Farmers and growers say it will ensure they stay viable and the industry competitive, scientists say it addresses an issue that has been long ignored and environmentalists say it is an innovative and pragmatic solution.
The agreement means agriculture will not join the Emissions Trading Scheme but instead the sector will work with the Government to reduce emissions.
The Government says the ETS was developed for a small number of big companies, not tens of thousands of individual entities.
The primary sector also welcomed the decision not to impose a processor levy on farm produce from 2020 to 2025 provided farmers and growers make progress on lowering emissions. Progress will be assessed in 2022.
“We are pleased that the Government has recognised that it does not make sense to bring agriculture into the ETS and that we have a pathway to work with the Government to develop a more appropriate framework,” the Primary Sector Group said.
“We welcome this pragmatic and sensible decision by the Government to work in partnership with industry to achieve tangible on-farm change and hope that it might provide a blueprint for the way we work together to solve environmental challenges in the future.”
The 11-member group has committed $25m over five years to achieve the goals. Members are Apiculture NZ, Beef + Lamb NZ, DairyNZ, Dairy Companies Association, Deer Industry NZ, Federation of Maori Authorities, Foundation for Arable Research, Federated Farmers, Horticulture NZ, Irrigation NZ and the Meat Industry Association.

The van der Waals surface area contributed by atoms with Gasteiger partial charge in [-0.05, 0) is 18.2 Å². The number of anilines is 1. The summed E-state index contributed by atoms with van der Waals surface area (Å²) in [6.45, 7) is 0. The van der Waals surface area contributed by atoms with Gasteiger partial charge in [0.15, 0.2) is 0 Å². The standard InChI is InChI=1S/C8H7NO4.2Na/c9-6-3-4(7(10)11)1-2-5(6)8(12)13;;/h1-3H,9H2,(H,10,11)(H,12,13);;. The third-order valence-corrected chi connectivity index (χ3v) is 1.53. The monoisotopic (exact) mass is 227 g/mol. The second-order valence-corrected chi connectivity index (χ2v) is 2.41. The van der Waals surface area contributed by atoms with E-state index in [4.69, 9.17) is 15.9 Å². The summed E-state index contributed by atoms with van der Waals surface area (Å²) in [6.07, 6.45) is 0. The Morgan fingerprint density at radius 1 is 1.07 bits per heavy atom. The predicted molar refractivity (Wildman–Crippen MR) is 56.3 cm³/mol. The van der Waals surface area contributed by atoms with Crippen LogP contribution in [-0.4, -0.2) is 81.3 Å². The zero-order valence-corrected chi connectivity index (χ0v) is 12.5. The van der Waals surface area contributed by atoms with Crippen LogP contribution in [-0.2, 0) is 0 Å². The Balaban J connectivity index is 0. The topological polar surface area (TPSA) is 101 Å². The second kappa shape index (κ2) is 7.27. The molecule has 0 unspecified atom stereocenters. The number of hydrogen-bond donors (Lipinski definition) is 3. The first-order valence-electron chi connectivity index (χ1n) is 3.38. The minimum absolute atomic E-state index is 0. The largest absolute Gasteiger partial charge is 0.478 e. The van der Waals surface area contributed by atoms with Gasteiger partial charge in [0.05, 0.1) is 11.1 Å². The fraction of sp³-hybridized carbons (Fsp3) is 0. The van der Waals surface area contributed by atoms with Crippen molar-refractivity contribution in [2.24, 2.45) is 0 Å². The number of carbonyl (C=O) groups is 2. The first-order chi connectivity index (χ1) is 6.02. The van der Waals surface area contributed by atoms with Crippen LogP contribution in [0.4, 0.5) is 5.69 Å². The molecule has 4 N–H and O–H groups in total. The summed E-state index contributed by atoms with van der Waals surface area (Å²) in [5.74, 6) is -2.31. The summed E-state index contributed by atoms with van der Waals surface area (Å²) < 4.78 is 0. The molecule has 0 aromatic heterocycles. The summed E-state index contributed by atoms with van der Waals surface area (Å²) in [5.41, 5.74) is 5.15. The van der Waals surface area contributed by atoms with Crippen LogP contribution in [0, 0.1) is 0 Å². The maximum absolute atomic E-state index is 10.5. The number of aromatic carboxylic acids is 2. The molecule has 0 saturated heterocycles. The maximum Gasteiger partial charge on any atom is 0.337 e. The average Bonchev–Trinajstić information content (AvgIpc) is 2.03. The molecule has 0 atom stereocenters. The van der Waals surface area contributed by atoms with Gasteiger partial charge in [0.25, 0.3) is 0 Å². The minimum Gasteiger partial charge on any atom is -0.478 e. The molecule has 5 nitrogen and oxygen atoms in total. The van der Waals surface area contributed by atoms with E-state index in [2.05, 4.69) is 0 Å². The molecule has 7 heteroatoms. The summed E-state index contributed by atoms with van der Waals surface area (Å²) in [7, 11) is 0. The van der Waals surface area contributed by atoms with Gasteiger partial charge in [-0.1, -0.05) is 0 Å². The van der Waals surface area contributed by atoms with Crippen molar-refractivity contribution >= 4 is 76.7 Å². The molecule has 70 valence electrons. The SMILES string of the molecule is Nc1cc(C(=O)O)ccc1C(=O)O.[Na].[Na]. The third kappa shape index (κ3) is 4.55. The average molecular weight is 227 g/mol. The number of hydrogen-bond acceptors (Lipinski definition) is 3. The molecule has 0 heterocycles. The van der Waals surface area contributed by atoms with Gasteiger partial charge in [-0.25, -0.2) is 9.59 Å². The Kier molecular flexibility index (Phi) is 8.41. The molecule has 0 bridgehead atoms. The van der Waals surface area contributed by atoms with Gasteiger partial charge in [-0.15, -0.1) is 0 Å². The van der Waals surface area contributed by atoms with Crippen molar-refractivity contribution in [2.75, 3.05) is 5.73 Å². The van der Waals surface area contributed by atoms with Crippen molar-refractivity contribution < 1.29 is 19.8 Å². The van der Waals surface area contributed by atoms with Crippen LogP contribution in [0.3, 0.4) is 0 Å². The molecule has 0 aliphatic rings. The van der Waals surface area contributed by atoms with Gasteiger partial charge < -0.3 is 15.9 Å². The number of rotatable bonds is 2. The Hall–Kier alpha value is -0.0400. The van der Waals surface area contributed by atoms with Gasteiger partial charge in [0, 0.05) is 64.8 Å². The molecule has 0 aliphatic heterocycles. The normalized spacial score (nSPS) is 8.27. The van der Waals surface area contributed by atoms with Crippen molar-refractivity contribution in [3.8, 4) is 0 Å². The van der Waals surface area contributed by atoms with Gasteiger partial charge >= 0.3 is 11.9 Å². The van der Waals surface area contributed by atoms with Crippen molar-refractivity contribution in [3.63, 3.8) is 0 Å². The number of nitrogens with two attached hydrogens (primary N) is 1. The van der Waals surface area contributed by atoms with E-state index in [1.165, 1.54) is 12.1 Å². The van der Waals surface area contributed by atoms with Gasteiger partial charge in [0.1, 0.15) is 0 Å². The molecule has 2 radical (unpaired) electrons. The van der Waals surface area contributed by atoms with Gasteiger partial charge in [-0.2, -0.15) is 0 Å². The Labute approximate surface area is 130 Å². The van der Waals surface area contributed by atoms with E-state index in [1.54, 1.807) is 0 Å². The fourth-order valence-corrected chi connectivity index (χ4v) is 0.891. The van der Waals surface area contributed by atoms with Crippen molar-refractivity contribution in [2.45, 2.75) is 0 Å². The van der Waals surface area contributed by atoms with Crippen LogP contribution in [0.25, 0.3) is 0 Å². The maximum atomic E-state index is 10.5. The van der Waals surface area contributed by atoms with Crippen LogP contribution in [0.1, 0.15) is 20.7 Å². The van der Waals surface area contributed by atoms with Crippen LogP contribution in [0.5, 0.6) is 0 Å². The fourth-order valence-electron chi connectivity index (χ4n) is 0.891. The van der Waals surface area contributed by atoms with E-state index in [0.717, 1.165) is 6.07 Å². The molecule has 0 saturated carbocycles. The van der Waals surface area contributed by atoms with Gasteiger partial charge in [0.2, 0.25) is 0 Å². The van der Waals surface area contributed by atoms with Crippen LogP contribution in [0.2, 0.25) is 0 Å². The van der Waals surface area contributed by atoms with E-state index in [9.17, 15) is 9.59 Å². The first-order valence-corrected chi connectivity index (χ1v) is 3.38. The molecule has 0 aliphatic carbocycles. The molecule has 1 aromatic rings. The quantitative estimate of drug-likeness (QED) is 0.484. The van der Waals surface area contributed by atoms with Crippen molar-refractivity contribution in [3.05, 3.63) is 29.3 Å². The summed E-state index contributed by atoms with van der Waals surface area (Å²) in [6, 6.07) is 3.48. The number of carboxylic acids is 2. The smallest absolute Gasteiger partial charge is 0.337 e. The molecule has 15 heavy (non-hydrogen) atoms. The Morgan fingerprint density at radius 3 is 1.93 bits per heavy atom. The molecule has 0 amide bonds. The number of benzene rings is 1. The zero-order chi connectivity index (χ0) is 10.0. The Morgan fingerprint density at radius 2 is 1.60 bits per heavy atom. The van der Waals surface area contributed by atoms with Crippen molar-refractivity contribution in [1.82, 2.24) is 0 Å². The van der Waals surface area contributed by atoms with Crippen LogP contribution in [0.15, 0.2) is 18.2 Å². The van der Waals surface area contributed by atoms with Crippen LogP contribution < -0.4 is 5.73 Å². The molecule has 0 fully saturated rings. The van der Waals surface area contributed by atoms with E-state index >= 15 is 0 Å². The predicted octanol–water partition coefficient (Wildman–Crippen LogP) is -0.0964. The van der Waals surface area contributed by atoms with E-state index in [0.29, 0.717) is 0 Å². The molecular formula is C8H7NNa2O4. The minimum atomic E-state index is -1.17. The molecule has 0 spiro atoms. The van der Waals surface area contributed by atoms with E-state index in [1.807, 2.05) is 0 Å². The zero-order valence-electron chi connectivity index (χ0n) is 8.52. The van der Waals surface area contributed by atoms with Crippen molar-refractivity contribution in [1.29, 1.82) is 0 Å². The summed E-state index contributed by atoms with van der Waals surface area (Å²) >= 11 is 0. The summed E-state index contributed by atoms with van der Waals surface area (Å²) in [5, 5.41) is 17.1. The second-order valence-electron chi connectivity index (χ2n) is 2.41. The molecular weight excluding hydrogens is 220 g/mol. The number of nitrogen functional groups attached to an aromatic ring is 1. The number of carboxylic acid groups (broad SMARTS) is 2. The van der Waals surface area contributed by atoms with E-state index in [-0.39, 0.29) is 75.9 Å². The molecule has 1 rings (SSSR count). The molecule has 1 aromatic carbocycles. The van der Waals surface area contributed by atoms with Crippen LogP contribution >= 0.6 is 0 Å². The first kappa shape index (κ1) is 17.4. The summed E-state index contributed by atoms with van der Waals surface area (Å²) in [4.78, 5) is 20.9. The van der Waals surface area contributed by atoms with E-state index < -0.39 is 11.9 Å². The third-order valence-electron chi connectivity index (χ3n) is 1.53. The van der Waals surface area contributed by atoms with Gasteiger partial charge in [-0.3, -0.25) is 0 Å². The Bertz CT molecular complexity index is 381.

Federated Farmers vice-president Andrew Hoggard says his organisation remains opposed to entering the ETS because it not work for the sector.
“We need more tools in the tool box. We are looking forward to exploring all these avenues further with the Government.
“New Zealanders also need to realise that any reduction in emissions achieved here through reduced production will likely only be replaced with production in countries that have higher emissions per unit of output and usually by subsidised farming sectors.”
Hort NZ chief executive Mike Chapman also welcomed the agreement saying his organisation is already working with growers to address climate change issues using technology.
“Our industry’s biggest challenge is to be as effective as possible with fertiliser application.
“This is why research and development and tech transfer in the area of precision horticulture are so important.”
Climate Change Research Institute director Professor Dave Frame welcomed the news saying for too long the issue has not been addressed.
“For too long we have circled the drain on agricultural climate change issues so it is great to see a sensible, practical, scientifically defensible deal being worked out.
“The Government deserves credit for listening to good scientific and policy advice and for being prepared to reject outdated approaches.
“Farming leaders deserve credit for listening to the science and developing practical plans that put their sector on a path to a healthier planetary future.”
NIWA’s chief climate scientist Andrew Tait says the organisation is keen to help.
“Our scientists have world-leading expertise in very accurately measuring atmospheric greenhouse gas concentrations using a range of instruments and techniques and we are already thinking about novel ways of using and adapting these systems for paddock and farm-scale application.”
While welcoming the agreement Environmental Defence Society chief executive Gary Taylor was sceptical the 10% methane reduction target by 2030 will be met given the overall poor response of the sector with respect to the freshwater challenge.